Since no range test would be complete without showing some of the groups, this next photo shows my first 5 shots at 50 yards which created a 0.57" group.  After adjusting my point of impact to the right, I shot the next 3-shot group which came in at 0.48".  I will admit that I'm partial to the CCI Standard Velocity ammunition and was betting that it would shoot nicely in this rifle and that is why I started with it first.  My bet paid off and put a positive mood over the rest of my accuracy testing.

Figure 9
Beretta ARX 160 First Groups

These next two groups are the best groups shot with the CCI Standard Velocity and Eley Club ammunition.  The point of impact difference in elevation between these two groups was due to me not changing the zero on my scope after shooting some other ammunition.  From my perspective, this rifle has all the accuracy potential needed for its intended roll which I feel is a fun tactical rifle and potential training rifle for those who may be considering purchasing its big brother the Beretta ARX 100 chambered in 5.56 / .223 REM.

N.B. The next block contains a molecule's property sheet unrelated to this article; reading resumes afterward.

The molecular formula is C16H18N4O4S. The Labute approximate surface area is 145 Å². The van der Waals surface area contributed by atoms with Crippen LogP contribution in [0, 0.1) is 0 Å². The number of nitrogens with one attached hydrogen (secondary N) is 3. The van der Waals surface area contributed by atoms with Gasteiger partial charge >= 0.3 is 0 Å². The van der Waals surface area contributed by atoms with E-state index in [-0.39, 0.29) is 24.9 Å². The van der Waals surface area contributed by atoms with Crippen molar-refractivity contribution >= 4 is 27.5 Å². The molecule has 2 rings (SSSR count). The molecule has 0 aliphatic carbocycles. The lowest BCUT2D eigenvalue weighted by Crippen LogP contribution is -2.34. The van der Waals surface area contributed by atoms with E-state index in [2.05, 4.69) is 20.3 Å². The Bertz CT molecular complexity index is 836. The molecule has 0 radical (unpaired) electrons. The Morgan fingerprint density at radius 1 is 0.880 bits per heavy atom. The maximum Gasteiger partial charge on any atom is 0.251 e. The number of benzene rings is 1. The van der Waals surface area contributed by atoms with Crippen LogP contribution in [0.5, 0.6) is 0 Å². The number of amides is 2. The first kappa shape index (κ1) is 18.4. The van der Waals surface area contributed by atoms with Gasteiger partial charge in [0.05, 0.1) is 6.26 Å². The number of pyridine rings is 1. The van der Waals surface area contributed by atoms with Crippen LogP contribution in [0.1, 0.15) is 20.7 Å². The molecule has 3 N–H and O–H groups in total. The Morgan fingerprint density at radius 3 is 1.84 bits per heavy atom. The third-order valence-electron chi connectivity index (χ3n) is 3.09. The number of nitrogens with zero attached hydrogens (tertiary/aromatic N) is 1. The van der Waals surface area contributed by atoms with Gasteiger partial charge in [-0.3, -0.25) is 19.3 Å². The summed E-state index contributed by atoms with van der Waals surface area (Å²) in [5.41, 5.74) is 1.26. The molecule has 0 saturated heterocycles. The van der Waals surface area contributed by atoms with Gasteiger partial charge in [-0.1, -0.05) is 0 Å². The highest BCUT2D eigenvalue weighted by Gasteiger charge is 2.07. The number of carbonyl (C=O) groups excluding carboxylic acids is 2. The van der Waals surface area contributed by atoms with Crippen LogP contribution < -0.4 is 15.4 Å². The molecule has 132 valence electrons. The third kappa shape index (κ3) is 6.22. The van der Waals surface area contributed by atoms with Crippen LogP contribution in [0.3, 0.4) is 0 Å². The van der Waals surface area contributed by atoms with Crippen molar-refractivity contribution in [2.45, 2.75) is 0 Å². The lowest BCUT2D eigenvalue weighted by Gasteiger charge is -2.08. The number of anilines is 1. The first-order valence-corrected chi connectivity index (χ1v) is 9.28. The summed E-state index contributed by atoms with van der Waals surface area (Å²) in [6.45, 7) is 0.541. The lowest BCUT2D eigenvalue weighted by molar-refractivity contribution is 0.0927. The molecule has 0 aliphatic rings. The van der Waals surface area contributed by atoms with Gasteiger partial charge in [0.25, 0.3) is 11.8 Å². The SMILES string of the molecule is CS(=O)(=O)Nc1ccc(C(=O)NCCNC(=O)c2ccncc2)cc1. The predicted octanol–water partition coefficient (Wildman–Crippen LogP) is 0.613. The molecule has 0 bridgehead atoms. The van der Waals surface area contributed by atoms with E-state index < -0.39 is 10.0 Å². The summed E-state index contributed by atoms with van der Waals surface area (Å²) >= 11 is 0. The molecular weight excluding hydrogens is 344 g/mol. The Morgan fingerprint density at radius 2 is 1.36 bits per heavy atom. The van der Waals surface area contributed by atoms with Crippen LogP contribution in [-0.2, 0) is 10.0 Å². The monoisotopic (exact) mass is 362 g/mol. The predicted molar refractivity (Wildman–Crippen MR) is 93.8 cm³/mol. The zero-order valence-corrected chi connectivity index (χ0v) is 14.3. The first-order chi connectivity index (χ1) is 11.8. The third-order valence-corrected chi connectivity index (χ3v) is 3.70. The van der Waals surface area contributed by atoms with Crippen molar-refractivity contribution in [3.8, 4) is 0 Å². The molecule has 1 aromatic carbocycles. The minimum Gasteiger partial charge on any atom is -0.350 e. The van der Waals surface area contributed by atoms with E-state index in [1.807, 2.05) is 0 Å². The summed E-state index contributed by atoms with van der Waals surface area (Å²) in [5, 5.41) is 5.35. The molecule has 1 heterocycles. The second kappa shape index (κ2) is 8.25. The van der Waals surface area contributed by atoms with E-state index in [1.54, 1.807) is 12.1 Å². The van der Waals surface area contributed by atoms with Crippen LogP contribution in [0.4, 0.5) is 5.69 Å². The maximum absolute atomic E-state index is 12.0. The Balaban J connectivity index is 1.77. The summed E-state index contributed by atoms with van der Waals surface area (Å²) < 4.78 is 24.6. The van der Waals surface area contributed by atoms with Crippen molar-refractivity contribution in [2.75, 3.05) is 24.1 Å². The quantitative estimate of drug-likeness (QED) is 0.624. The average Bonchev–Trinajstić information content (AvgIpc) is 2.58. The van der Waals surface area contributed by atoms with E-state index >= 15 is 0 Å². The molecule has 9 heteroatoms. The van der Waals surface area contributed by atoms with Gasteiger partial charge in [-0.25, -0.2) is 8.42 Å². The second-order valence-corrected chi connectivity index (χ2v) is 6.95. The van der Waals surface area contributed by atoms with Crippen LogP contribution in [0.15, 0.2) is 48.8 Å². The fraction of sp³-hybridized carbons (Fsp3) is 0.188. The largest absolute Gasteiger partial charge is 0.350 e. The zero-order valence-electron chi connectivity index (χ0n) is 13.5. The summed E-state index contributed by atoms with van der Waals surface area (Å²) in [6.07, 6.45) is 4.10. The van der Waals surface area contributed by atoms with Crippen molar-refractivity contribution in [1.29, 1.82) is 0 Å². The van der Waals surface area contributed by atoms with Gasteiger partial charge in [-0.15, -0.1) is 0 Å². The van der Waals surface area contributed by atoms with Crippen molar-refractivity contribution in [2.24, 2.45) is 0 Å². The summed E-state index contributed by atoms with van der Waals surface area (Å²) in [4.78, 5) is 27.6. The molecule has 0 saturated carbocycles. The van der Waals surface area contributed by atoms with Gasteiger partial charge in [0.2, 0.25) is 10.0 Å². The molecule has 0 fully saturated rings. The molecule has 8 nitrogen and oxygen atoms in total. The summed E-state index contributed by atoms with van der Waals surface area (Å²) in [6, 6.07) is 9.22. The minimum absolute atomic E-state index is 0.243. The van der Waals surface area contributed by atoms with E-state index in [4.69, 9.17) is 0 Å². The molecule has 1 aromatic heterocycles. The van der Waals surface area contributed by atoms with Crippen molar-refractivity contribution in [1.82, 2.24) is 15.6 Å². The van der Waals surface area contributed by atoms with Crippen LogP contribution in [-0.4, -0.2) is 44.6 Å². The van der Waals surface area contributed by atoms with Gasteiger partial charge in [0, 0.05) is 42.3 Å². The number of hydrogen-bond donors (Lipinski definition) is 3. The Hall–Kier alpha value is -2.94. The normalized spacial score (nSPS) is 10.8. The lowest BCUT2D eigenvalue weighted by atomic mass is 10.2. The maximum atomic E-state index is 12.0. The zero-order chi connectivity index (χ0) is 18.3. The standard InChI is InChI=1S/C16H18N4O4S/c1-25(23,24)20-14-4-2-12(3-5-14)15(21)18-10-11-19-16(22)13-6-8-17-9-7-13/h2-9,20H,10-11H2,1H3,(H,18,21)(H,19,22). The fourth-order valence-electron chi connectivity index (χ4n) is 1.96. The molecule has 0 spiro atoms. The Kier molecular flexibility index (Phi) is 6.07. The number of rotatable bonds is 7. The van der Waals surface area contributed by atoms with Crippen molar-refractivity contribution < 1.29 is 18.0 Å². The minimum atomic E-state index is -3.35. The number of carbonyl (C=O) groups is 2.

Figure 10 - CCI Standard Velocity                                      Figure 11 - Eley Club          
Beretta ARX 160 with CCI Standard Velocity  Beretta ARX 160 with Eley Club

After bench testing, I put several magazines through the rifle shooting at various steel targets and dueling trees.  The rifle was fast shooting, hit where I intended and fired every shot without issue.  Each time I loaded a magazine, I was impressed with the magazines sturdy feel and the follower was easy to shift down with your thumb and index finger on the external serrated surfaces when loading.